Another important financial consideration for libraries is their mix of funding. In 2000, 86.8% of the $164.2 million in revenues that supported libraries in Wisconsin came from either municipal or county sources, such as the property tax. In 2018, that rose to 89.9% of $256.4 million of overall funding (after removing $5 million in unusual, one-time revenue to one library; see Figure 6). In the same time span, libraries’ share of the funds allocated by counties and municipalities for culture, recreation, and education rose from 34.0% to 38.2%. These figures suggest that municipalities and counties have viewed libraries as a priority and have kept up their commitments of local taxes and discretionary state aid, but whether that prioritization can be sustained in the face of growing budget challenges is uncertain.
Also of note is slowing and inconsistent growth in the “all other income” category of revenue. According to DPI, this category includes “monetary gifts, donations, interest, fines, and fees…available for library use.” Statewide, there has been a recent push by library officials to begin to eliminate fines for overdue materials, as they have increasingly been seen as an economic barrier to access for some patrons as well as an administrative burden. Though fines do not account for large portions of total library funding, a continued push to eliminate them removes one stream of funding.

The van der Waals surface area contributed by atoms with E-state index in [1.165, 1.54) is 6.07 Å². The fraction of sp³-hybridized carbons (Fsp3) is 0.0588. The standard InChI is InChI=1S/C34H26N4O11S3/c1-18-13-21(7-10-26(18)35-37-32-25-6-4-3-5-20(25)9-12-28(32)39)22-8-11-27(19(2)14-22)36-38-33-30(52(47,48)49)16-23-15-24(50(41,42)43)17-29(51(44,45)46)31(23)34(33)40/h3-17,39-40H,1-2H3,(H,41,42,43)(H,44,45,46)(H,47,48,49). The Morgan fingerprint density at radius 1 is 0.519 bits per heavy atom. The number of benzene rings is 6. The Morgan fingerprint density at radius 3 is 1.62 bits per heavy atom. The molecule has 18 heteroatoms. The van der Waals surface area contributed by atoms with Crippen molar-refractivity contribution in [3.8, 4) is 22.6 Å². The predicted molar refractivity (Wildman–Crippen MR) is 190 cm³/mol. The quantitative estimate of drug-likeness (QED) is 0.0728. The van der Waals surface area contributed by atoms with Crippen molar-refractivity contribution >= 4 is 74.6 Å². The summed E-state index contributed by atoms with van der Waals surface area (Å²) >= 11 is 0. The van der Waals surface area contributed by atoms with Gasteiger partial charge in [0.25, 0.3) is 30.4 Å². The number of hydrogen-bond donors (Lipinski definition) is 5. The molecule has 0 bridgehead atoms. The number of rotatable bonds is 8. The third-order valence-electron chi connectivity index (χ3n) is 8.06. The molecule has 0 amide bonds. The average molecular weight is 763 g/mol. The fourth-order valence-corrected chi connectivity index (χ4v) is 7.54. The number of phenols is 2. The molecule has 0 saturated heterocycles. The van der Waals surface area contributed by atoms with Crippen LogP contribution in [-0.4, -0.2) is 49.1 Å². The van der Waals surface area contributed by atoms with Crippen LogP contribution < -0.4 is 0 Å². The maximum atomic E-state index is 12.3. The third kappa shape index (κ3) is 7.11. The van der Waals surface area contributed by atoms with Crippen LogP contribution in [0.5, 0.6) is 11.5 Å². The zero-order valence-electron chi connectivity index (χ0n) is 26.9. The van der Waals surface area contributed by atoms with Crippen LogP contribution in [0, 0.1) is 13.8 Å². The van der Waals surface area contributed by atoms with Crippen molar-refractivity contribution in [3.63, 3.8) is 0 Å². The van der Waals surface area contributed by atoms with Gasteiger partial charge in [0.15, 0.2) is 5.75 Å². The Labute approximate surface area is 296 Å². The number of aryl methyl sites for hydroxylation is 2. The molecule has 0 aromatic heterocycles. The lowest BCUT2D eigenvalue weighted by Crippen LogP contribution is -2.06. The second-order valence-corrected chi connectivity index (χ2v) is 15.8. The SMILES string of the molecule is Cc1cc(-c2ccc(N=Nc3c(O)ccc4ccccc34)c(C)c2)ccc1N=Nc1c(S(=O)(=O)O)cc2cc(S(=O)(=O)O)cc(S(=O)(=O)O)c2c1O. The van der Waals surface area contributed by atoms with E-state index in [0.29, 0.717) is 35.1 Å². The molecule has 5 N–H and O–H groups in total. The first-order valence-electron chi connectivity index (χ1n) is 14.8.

Consistent growth in revenues may have been a necessity for libraries to keep up with changing demands from patrons. As discussed previously, the function of the library has evolved since 2000. Outside of compensation, much of library spending then was comprised of the purchase of new materials in traditional forms. Today, libraries purchase technology that requires more regular upkeep as well as staff training. Programs to teach patrons how to use new technologies – ranging from Wi-Fi to 3-D printers – can be costly as well.
In line with that shift, spending increases across categories have varied since 2000. Compared to a 59.5% increase in overall library spending from 2000 to 2018, spending on library materials has only increased 11.9%. Though it remains a relatively small portion of library budgets overall, spending on contract services has skyrocketed, increasing 95.0% from $6.1 million to $11.9 million. Libraries may contract for various types of services, but numerous PLS reports suggest the spending increase may be linked with efforts to teach patrons how to use new software and technology.